A charity-run ship carrying around 230 migrants rescued at sea docked at a French port on Friday after being turned away by Italy, as a war of words over their fate between the two European Union neighbours intensified.
The French government agreed on Thursday to take in the Ocean Viking NGO ship, sharply criticising the new right-wing government in Rome’s refusal to do so and saying it would suspend plans to take in 3,000 migrants already in Italy.
As a French minister accused Rome of breaking a bond of trust and breaching international laws on safeguards for migrants, Italian Prime Minister Giorgia Meloni called Paris’s reaction.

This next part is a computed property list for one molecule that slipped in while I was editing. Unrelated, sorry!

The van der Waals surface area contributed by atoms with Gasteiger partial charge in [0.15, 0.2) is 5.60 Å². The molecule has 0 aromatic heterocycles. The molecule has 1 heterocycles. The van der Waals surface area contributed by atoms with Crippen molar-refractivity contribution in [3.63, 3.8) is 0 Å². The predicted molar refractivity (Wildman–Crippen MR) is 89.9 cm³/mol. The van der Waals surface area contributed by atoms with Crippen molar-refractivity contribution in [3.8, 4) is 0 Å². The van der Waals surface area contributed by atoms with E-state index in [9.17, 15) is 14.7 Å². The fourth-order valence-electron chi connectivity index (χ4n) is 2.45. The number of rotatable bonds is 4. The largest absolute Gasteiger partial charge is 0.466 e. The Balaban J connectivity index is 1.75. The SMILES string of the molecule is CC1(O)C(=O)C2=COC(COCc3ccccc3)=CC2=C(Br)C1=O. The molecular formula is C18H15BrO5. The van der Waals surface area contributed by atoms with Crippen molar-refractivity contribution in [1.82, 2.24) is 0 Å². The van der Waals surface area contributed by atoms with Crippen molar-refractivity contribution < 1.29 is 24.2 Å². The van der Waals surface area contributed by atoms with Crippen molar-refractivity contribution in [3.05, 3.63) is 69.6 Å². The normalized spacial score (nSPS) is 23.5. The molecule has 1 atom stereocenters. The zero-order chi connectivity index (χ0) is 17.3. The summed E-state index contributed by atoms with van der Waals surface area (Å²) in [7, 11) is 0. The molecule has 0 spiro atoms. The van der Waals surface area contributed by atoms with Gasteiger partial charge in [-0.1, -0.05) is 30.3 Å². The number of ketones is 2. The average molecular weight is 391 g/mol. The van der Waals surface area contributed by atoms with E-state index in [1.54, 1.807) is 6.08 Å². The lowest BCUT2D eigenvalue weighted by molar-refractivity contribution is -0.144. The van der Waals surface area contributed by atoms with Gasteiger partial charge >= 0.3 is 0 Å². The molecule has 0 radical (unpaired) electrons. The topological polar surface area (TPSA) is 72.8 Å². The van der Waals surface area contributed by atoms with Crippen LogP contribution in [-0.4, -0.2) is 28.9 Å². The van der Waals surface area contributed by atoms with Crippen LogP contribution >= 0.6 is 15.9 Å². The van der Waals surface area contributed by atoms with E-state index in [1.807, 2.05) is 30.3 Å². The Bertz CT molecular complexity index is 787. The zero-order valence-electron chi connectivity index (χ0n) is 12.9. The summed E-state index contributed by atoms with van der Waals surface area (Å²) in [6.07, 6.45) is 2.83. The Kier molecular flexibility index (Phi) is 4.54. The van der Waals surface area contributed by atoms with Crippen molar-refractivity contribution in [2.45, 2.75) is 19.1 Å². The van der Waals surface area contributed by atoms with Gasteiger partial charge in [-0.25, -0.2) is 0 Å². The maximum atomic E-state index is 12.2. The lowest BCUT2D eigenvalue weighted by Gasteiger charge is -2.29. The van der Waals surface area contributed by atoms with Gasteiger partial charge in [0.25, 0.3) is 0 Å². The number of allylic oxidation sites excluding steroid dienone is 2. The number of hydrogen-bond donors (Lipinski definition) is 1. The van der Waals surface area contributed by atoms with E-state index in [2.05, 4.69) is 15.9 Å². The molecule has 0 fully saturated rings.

She said Italy had taken in almost 90,000 migrants at its ports this year, and that the EU needed to do more to defend its borders.
The Ocean Viking docked on Friday at a military port in Toulon, southern France, with migrants, including dozens of children, saved from the Mediterranean in October.
French Junior Minister for European Affairs Laurence Boone said that Italy’s rejection of the ship broke European rules about sharing responsibilities or taking in migrants.
“Trust has been broken… because there’s been a unilateral decision that puts lives in danger and which also doesn’t comply with international law,” Boone told Franceinfo radio.
Charity SOS Mediterranee, which operates the Ocean Viking, said migrants should be allowed to disembark in nations closest to rescue areas and pledged to be back at sea “within a few weeks”.
“Nothing will make us give up the imperative of sea rescue,” Alessandro Porro, the head of the group in Italy, said in a statement.